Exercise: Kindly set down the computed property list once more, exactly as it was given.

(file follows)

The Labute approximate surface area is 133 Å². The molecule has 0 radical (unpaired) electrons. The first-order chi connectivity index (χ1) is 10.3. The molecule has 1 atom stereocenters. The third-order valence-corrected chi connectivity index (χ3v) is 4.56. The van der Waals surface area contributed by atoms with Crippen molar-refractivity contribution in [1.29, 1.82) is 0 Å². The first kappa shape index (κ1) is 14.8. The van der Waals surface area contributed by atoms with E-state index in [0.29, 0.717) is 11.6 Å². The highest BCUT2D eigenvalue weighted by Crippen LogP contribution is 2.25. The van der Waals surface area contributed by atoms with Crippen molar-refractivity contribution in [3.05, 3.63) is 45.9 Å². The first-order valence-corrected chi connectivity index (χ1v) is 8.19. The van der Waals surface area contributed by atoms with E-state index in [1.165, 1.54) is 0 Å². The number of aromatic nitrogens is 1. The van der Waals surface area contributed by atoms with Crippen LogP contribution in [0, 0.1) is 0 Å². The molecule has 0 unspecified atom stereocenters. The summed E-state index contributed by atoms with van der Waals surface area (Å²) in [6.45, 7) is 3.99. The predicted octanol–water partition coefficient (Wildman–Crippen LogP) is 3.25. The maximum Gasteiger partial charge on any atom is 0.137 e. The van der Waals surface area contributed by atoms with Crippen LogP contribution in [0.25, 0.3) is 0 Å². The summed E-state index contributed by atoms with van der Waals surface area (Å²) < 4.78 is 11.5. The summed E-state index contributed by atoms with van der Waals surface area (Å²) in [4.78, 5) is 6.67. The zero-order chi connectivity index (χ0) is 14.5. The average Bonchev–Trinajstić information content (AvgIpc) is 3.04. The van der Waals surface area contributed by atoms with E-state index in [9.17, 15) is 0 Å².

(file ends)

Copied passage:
The Labute approximate surface area is 133 Å². The molecule has 0 radical (unpaired) electrons. The first-order chi connectivity index (χ1) is 10.3. The molecule has 1 atom stereocenters. The third-order valence-corrected chi connectivity index (χ3v) is 4.56. The van der Waals surface area contributed by atoms with Crippen molar-refractivity contribution in [1.29, 1.82) is 0 Å². The first kappa shape index (κ1) is 14.8. The van der Waals surface area contributed by atoms with E-state index in [0.29, 0.717) is 11.6 Å². The highest BCUT2D eigenvalue weighted by Crippen LogP contribution is 2.25. The van der Waals surface area contributed by atoms with Crippen molar-refractivity contribution in [3.05, 3.63) is 45.9 Å². The first-order valence-corrected chi connectivity index (χ1v) is 8.19. The van der Waals surface area contributed by atoms with E-state index in [1.165, 1.54) is 0 Å². The number of aromatic nitrogens is 1. The van der Waals surface area contributed by atoms with Crippen LogP contribution in [0, 0.1) is 0 Å². The molecule has 0 unspecified atom stereocenters. The summed E-state index contributed by atoms with van der Waals surface area (Å²) in [6.45, 7) is 3.99. The predicted octanol–water partition coefficient (Wildman–Crippen LogP) is 3.25. The maximum Gasteiger partial charge on any atom is 0.137 e. The van der Waals surface area contributed by atoms with Crippen LogP contribution in [0.25, 0.3) is 0 Å². The summed E-state index contributed by atoms with van der Waals surface area (Å²) < 4.78 is 11.5. The summed E-state index contributed by atoms with van der Waals surface area (Å²) in [4.78, 5) is 6.67. The zero-order chi connectivity index (χ0) is 14.5. The average Bonchev–Trinajstić information content (AvgIpc) is 3.04. The van der Waals surface area contributed by atoms with E-state index in [9.17, 15) is 0 Å².